justifiable finding is that there is an ostensible agency relationship between the hospital and the physician. Id. See also, Simmons v. St. Clair Hospital, 332 Pa. Super. 444, 481 A.2d 870 (1984). We recognized that a holding out occurs "when the hospital acts or omits to act in some way which leads the patient to a reasonable belief he is being treated by the hospital or one of its employees." Capan, 287 Pa. Super. at 370, 430 A.2d at 649. (Citation omitted) (Emphasis in original).

Nason argues that neither of these elements, both of which are necessary to support a finding of ostensible agency, are disclosed by the record in this case. Based upon the earlier decisions of this court in Capan and Simmons, we reach a contrary conclusion. Mrs. Thompson was first admitted to the Appellee hospital through the emergency room. It was there that she came in contact with Dr. Schultz and the other physician who immediately began treating her. In individual affidavits, both Plaintiffs affirmed that when Mrs. Thompson was present in the emergency room neither of them requested that Dr. Schultz treat her. This evidence is uncontradicted and there appears to be no other evidence indicating by what authority the doctors began treating Mrs. Thompson. Thus, as stated in their affidavits, the Plaintiffs assumed that both doctors were employed by the hospital. The available evidence suggests Dr. Schultz treated Mrs. Thompson in the emergency room and subsequently arranged for her admission to the intensive care unit of Nason. Further, he also arranged for diagnostic tests and consultations during her hospitalization with a general surgeon who had vascular training, an ophthalmologist, and apparently, an orthopedic surgeon. In our opinion, because the Plaintiff sought attention from the hospital, and not directly from Dr. Schultz, this evidence raised an inference that the Plaintiff-Appellants looked to the institution for the care of Mrs. Thompson, and not solely to Dr. Schultz for the same purpose.

The Appellee hospital argues that there is no evidence that Dr. Schultz was "held out" as its employee. Nason

[ 370 Pa. Super. Page 121]

    does not contend that the Plaintiffs were informed of Dr. Schultz' independent contractor status when Mrs. Thompson was in the emergency room, but rather, that the plaintiffs should have been aware of that status. In support of its position, Nason asserts that Dr. Schultz was Mrs. Thompson's family physician and thus, it would be unreasonable for her to assume that he was employed by the hospital when Mrs. Thompson was treated in its emergency room. The evidence is clear that there was indeed a prior professional relationship between Mrs. Thompson and Dr. Schultz. Specifically, Mrs. Thompson testified that since 1966 she had continued to see either the Defendant Dr. Schultz or another Dr. Schultz, who shared an office, on various occasions. Additionally, Mrs. Thompson testified that both Dr. Schultz' were her family doctors. In opposition to these facts the Plaintiff-Appellants point out, Dr. Schultz testified that he may have treated Mrs. Thompson after 1976, although he was not sure. Additionally, in her affidavit opposing the motion for summary judgment, Mrs. Thompson averred that while Defendant Dr. Schultz had treated her children for minor illnesses, she had not been under his care for many years prior to the date in question. We have noted, in that regard, that in her answers to interrogatories, Mrs. Thompson indicated that she had consulted with Dr. Schultz for medical care or treatment within a five year period immediately preceding her 1978 admission to Nason.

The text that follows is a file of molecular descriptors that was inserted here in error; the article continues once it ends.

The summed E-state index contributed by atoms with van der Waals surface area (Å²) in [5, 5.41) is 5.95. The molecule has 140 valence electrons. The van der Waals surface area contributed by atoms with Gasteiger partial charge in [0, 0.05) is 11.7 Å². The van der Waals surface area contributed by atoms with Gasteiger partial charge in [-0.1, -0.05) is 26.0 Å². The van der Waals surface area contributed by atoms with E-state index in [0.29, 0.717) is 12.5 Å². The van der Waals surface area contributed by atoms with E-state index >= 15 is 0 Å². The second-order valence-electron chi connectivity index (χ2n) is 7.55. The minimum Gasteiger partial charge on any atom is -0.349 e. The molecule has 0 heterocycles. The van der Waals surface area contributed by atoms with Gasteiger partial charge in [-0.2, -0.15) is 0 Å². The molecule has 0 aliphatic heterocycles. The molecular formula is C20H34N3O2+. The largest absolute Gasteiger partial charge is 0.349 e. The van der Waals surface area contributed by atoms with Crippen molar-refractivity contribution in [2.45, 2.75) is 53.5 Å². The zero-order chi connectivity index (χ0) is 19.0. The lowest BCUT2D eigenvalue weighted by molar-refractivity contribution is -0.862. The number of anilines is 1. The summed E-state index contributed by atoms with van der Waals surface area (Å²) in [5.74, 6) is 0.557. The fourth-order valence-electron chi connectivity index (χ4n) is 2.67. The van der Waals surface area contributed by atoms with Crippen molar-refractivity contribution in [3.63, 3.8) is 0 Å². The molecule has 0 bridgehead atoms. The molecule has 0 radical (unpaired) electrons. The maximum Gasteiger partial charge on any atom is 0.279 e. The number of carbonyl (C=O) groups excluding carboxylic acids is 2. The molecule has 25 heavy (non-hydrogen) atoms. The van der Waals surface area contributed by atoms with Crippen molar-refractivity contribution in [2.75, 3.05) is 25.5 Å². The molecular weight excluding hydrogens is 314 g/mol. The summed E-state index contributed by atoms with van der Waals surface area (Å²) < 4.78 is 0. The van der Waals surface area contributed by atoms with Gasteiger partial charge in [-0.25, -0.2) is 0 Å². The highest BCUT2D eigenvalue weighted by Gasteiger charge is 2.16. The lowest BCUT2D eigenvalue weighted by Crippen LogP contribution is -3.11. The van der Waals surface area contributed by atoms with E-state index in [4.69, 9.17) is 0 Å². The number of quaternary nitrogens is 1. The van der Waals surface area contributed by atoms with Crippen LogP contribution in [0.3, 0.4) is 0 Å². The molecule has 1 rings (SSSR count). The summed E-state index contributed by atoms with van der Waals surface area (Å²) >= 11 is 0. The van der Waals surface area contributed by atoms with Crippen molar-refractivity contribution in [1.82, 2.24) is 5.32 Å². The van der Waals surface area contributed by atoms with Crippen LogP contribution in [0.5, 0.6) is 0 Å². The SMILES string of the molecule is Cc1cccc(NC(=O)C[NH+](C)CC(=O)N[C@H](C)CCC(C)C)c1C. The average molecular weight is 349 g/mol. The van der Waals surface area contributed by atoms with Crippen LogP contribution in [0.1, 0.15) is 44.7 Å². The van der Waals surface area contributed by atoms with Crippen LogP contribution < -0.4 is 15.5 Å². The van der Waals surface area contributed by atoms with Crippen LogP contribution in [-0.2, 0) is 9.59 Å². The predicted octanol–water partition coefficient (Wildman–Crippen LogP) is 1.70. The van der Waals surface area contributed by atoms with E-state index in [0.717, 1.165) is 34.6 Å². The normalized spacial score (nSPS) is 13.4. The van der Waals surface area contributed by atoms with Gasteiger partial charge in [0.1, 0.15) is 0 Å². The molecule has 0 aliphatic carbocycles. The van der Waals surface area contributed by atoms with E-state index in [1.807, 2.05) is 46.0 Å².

We recognize that under different facts, the appellee's argument may indeed be meritorious. However, the facts revealed thus far, drawing all reasonable inferences therefrom in favor of the Plaintiff-Appellants, do not lead us to that conclusion. Quite simply, the statements concerning Dr. Schultz' prior professional relationship with Mrs. Thompson are obviously conflicting and the facts far from clear. It has been held repeatedly that summary judgment should be granted only where there is not the slightest doubt as to the absence of a triable issue of fact. See, Chandler v. Johns-Manville Corp., 352 Pa. Super. 326, 507

[ 370 Pa. Super. Page 122]

A.2d 1253 (1986); Long John Silver's, Inc. v. Fiore, 255 Pa. Super. 183, 386 A.2d 569 (1978).

Simmons v. St. Clair Memorial Hospital, supra, was a case which also involved the issue of ostensible agency in light of the nature of the on-going physician-patient relationship. In that case, the decedent was brought to the emergency room by his father. The hospital notified the on-call staff psychiatrist who admitted the decedent to the psychiatric unit. Following his discharge, the decedent continued to be treated by the same psychiatrist. During a subsequent admission to the psychiatric unit of the hospital, five months later, arranged by the decedent's psychiatrist, the decedent committed suicide. We concluded that the evidence of record did raise a factual issue concerning the ostensible agency of the doctor. Id., 332 Pa. Superior Ct. at 453, 481 A.2d at 874. Our review of the record in the instant case convinces us that there is a question of material fact concerning Dr. Schultz' ostensible agency relationship with Nason, despite any past and possible continuing physician-patient relationship between Mrs. Thompson and Dr. Schultz. Based upon the principles enunciated by our court in Capan and Simmons, we conclude that the trial court erred when it granted the motion for summary judgment on the ground that Dr. Schultz was not the ostensible agent of the Defendant-Appellee Nason.

[ 370 Pa. Super. Page 123]